TSMC Navigates New Water Shortage But AMD Chief Expresses Confidence In Future Demand
Taiwan's Taiwan Semiconductor Manufacturing Company (TSMC) has denied market rumors that it will increase its budget to accommodate an impending water tanker supply increase to its chip fabrication facilities in the Hsinchu sector. This sector was placed on an Orange alert to implement water rationing, and this might be changed to a Red rating at the close of this month.
Since a Red rating would cut down water supplies to households, Taiwan's Ministry of Economic Affairs will monitor rain levels before deciding whether to wait before the end of this month before deciding whether to implement tighter restrictions.
AMD Chief Dr. Lisa Su Believes Product Portfolio Strength Will Enable Her Company To Withstand Future Demand Drops
Yet, TSMC and industrial users in Hsinchu will reduce their water consumption by two percent from tomorrow to 17% from an earlier 15%. To make up for the shortfall due to earlier cuts, TSMC had sourced groundwater through tankers from areas such as construction sites.
TSMC's denial follows market rumors in Taiwan, estimating that perhaps the water consumption budget will increase to NT$800 million. Earlier reports from Taiwan have speculated that this budget sits at half of the rumored amount right now. To make up for the shortfall, TSMC is rumored to order 200 additional tankers and sustain this addition once the new water regulations come into effect.
In March, it was reported that a single water tanker cost TSMC $1,000 to order, and going by these estimates, overall tanker costs should increase by at least $200,000. Quick conversion suggests that in Taiwanese currency, this is roughly equal to NT$30,000.
TSMC's denial comes on the back of tightening in chip supply chains as lead times increase. Research firm Susquehanna believes that the time it takes for an average manufacturer to procure its order from a supplier has increased by one week. While intuitively, this appears as a small increase, at 16 weeks, the lead time is the highest that it has been in years.
For April, Susquehanna reveals another one week added to the lead time, even as AMD's CEO Dr. Lisa Su refrained from calling the current situation a "disaster."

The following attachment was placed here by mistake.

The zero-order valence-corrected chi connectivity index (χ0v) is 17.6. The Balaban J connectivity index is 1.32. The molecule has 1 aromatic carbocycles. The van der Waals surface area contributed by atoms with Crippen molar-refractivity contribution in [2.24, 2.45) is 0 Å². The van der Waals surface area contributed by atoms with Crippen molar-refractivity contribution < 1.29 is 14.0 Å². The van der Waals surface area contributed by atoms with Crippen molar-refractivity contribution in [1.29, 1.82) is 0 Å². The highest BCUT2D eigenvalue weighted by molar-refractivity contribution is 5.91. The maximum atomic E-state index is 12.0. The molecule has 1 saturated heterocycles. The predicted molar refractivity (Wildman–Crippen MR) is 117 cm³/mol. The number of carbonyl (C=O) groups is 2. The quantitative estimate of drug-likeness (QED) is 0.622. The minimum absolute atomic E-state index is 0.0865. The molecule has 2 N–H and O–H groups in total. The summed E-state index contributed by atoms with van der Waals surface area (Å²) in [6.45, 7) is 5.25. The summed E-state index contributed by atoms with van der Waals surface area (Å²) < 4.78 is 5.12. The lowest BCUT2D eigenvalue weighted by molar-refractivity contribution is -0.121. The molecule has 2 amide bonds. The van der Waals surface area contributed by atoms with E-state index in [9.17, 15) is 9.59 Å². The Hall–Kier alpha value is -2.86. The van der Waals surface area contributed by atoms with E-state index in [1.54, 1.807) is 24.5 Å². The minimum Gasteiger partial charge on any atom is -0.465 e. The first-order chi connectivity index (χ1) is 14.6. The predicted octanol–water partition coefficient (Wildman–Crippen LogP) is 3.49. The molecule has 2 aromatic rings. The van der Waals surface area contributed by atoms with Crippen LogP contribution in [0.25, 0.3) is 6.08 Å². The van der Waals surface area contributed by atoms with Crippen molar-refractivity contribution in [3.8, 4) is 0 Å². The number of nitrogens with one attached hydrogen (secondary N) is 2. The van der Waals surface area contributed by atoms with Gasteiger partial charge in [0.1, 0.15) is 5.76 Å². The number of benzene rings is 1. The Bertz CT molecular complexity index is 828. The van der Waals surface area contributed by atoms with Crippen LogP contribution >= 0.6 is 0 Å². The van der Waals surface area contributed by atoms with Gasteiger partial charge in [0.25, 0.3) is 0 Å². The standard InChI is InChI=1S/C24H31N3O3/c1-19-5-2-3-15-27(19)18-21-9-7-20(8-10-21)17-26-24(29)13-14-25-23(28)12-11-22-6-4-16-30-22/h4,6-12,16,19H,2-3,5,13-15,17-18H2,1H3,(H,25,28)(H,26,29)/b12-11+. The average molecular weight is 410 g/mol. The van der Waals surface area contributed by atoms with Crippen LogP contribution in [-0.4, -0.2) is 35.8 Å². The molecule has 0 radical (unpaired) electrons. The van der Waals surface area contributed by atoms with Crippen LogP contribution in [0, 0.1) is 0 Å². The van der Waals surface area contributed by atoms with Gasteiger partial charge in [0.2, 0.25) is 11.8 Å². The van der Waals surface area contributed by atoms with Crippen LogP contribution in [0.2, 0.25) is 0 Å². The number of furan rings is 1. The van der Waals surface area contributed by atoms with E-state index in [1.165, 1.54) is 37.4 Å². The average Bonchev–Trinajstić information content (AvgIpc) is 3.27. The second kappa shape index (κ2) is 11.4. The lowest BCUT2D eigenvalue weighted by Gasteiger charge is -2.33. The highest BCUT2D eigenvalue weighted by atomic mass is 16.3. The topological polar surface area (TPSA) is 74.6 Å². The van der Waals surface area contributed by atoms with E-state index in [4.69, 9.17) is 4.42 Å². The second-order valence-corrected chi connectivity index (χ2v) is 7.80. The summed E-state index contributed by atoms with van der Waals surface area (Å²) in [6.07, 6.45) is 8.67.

She was interviewed by BloombergTV's Emily Chang, which resulted in a discussion that touched at the surface of the current state of the semiconductor industries.
When Chang outlined that her interactions with chip industry executives had led her to conclude that the current supply-demand mismatch is a "disaster," Dr. Su replied:
You know I don't think I would use the word "disaster" Emily. I would use the word...it is a...it's is a cycle and you know semiconductors, you know I've been in this industry whatever 25 years or a long time. Semiconductors do go through these cycles, and there are cycles where there's sometimes when supply is much greater than demand, and there are sometimes when demand is much greater than supply. And this particular cycle is special because what we're seeing is an incredible demand for all things that require chips is having sort of all markets sort of wanting more supply. And yes it's a lot to manage but I have to tell you that this industry is really good at managing these things. It does take a while for the supply-demand imbalance to balance itself out. But we are working together as an industry and I'm amazed frankly at what people are able to do once they put their minds on it.
Chang followed up by asking whether the current supply levels will handle a future demand drop if the current cycle ends.
In response to this, the AMD CEO stated that product portfolio and markets need to be resilient to navigate through cyclicality and that her company has invited in precisely these areas. "It's important to have the right products, it's important to be in the right markets and then of course executing well along the way."
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